- This Mercedes-Benz Vision AVTR It was first unveiled at CES in 2020, and now it moves under its own power.
- The concept is claimed to be inspired by the original Avatar A blockbuster film, set in a car-free natural paradise.
- Now, there’s a sequel, Avatar: The Path of Water. Vision AVTR is not in the film.
In November, Mercedes and manufacturers Avatar: The Path of Water invited a few journalists to the studio in El Segundo, California, where the creative force behind Avatar, James Cameron, set up his shop. There, among the impressive props from Cameron’s previous films—inc Terminator movies, AliensAnd Titanic—We watched some clips from the new film and took a ride in the Vision AVTR concept.
First, let’s say that James Cameron is about as safe a bet as there is in the movie business, and the clips shown look pretty good. However, Mercedes-Benz’s association with a film set in a fantasy world of blue giants who spend most of their time swimming, seems a bit tenuous.
“You respond to your environment,” the film’s producer, Jon Landau, explained in a teleconference. “If you pass through the world Avatar, things change. You are connected to and respond to your environment. Bioluminescence, objects react when you touch them. And the car does the same in its environment. see? There is a connection.
The Vision AVTR certainly looks futuristic. It’s a future where, apparently, side-impact door beams and seatbelts have become unnecessary, even the tires have accent lighting, little flaps in the bodywork open and close like gills, and cargo space isn’t much needed.
In a cockpit buck separate from the real car, the Mercedes team showcased some intriguing technology. It consists of an entire dashboard that illuminates and conveys information, mostly from an overhead projector. A center control knob between the driver and passenger allows either to pilot the vehicle by moving it forward and backward, left and right.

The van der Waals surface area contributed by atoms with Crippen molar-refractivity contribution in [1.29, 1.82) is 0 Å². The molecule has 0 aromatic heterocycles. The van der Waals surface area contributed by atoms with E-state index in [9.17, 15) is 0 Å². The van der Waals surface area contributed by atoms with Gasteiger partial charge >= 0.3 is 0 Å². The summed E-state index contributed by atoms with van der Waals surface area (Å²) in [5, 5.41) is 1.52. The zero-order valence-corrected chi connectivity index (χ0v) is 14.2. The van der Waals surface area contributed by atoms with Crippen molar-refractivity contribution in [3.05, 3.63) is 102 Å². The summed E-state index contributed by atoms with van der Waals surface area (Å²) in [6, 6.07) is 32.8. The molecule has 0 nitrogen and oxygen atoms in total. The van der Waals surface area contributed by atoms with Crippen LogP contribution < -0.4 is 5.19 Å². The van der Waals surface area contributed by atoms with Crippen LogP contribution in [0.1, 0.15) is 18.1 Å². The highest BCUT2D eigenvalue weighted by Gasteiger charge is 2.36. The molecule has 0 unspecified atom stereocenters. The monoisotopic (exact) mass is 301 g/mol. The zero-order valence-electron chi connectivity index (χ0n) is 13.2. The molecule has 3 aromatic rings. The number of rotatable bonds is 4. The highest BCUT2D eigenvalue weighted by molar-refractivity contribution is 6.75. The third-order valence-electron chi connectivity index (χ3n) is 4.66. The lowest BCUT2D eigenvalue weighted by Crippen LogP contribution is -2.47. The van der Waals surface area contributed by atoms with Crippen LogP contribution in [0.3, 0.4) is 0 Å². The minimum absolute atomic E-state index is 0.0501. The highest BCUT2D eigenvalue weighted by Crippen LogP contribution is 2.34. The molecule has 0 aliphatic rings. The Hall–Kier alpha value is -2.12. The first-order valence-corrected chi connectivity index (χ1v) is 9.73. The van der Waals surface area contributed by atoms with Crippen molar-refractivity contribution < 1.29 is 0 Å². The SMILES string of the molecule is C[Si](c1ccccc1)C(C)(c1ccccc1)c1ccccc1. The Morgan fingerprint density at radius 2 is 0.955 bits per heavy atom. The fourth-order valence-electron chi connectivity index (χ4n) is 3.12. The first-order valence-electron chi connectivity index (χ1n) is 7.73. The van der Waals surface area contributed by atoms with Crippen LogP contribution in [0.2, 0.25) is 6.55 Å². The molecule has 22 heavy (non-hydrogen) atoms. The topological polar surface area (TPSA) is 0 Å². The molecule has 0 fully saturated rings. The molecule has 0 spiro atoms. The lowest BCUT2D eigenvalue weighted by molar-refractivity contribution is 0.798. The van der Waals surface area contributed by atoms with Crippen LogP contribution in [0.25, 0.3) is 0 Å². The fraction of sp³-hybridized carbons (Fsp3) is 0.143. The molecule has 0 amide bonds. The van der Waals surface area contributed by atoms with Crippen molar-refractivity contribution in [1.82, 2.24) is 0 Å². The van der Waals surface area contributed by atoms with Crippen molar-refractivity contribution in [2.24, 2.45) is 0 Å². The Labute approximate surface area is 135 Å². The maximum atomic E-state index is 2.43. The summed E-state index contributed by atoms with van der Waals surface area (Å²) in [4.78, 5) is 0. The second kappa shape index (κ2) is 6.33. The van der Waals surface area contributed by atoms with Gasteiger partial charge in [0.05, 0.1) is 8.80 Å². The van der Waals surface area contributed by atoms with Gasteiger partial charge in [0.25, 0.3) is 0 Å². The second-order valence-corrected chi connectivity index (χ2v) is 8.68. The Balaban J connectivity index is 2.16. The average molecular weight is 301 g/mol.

The AVTR isn’t based on any current production Mercedes, electric or otherwise, and uses about four electric motors inside each of its giant wheels. Each motor and each wheel can operate independently of the others, meaning the car crabs sideways or turns almost entirely within its own wheelbase.
The degree to which AVTR’s specifications are realistic versus aspirational is somewhat unclear. But Mercedes says the motors have a combined output of 350 kilowatts, which is slightly more than 469 horsepower.
The battery pack eschews the current industry-standard lithium-ion for a graphene-based organic cell chemistry, which can also be produced without using any rare earth minerals or other toxic materials. And it’s recyclable. Mercedes projects that charging such a battery with a capacity of 100 kilowatt-hours can take just 15 minutes.
Time to go for a ride. Getting in and out of a real vehicle in the California sunshine proves one thing: some seriously inefficient air conditioning will still be needed in the future. With so much glass and/or other transparency, it takes some serious solar load.
With an underdeveloped suspension and tires built to look spectacular rather than ride smoothly, an AVTR-type security golf cart rumbled around the studio behind. But the ease with which the car was controlled by that center stick was impressive. If the future is filled with connected vehicles constantly communicating with each other, and artificial intelligence around to keep things moving, drivers can have as many sticks as they want.
Of course, the future is unlikely to follow AVTR’s lead exactly. And it’s also unlikely that there’s even an accessible planet full of big blue people. But he is excited about the future, it could be anything.
Avatar: The Path of Water Opens everywhere this Thursday night. So far, early reviews have been glowing. Just don’t expect to see AVTR in it.
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